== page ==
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May 2018

Spring into Action

spring.jpg‭By Kyle Darbyson

It’s understandable that newly minted stakeholders at struggling clubs would want the chance to turn things around during their tenure. No one wants to be the person to admit defeat and throw in the towel. Despite best intentions, a pattern can repeat for years without the systemic problems being addressed, leading to catastrophic results.

This was nearly the fate of Indian Spring Country Club in Boynton Beach, Florida. Former club president Bill Aronson says he fell into this trap himself. With membership aging and numbers stagnating, the former advertising executive fell back on his well-honed craft.

“I put together a little commercial they played on local TV,” he says, adding dryly, “It didn’t work.”
Even then, nine years ago, Aronson saw the writing on the wall. “We’re an older club and we just weren’t attracting younger members to replace anyone that left.”

On his last day as president, a local realtor approached him and planted the seed. “She asked if we were interested in selling the club.”

The timing didn’t work then, but the seed was planted. Successive presidents tried their own approaches to avoid selling, but the downward trend continued. With the ticking demographic time bomb only getting worse, pragmatic board members finally decided to act while they still had some leverage. They let it be known the property was for sale, and began approaching potential partners.
“One faction wanted to sell nine holes to a developer and build more units there,” Aronson says. Other members feared any buyer would go much further than nine holes, perhaps even developing real estate across the entire property.

Enter Concert Golf Partners, a private equity firm that has been recapitalizing distressed private clubs since 2011, and viewed Indian Spring as an extremely attractive asset. “We saw a lot of issues we thought we could solve,” explains Concert CEO Peter Nanula. “We could pay the debt off, fund some capital projects and eliminate the ‘management by committee’ that holds back a lot of places like this.”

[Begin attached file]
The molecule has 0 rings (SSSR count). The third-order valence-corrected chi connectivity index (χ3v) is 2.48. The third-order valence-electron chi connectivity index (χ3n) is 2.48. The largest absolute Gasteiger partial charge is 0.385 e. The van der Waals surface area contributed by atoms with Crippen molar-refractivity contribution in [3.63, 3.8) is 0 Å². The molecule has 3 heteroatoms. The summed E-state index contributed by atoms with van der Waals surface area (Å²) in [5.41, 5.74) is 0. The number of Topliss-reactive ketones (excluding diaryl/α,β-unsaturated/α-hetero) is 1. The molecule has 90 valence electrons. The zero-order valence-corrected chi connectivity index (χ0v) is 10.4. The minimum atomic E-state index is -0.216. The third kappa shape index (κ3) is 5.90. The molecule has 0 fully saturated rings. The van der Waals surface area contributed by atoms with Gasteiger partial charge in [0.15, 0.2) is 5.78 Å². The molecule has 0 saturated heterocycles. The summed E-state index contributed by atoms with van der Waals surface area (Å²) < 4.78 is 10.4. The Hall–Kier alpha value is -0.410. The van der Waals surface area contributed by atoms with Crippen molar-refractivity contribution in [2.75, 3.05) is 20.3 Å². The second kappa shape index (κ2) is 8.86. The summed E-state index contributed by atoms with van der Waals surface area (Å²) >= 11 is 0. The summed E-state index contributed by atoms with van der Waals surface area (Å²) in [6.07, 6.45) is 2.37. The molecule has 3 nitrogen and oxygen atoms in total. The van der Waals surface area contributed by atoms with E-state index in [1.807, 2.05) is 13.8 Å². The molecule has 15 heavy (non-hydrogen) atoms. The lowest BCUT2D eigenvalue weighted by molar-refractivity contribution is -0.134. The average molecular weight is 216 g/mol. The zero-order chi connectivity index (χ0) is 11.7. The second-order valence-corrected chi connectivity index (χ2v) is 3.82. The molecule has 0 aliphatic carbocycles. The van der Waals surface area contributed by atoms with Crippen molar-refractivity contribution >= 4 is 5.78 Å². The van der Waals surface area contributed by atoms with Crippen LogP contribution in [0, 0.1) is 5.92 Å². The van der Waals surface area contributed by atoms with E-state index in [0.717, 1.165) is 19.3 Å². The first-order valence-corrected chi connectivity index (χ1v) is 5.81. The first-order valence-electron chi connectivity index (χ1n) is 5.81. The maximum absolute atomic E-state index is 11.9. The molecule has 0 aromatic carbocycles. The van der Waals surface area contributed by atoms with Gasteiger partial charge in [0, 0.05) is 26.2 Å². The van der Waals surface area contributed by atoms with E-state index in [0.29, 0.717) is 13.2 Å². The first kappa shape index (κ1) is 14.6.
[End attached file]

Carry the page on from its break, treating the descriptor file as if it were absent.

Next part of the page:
Perhaps more important to the members at Indian Spring, Concert committed to keeping both 18-hole courses open for at least 10 years.

Town halls kept the members abreast to negotiations. Nanula says his message to members was simple. “We will fix the balance sheet and we will preserve your traditions, culture and identity. And all the risk is on us, not on you.”

The message was well received, with over 90 percent of voting equity members approving the sale.

A full-time marketing and sales director was brought in, who set out to attract younger members to the club. “We are looking heavily outside the development, trying to lower the average age of our golfers,” Nanula says.

Concert’s plan includes visiting nearby communities that lack golf amenities and enticing those residents with significantly discounted membership opportunities.

The deep pockets of Concert allow for aggressive plays like this, and they also put a lot of prospects at ease. “I think knowing you aren’t going to get dinged for assessments every year is important to a lot of people,” says Aronson.

So far, close to 30 members from outside the Indian Spring community have taken up membership. What’s more, they’re considerably younger than most current members, building a foundation for long-term stability that’s been missing for years.

Existing members have already seen what Aronson calls “immense improvements” to the golf courses. And, he says, they have bigger investments in the social aspect of their member experience to look forward to (see sidebar, at right).

“Some won’t be done by the time a lot of us are gone, but we’re all feeling a lot better about the future of the our club.”

Kyle Darbyson is a Vancouver-based freelance writer. 

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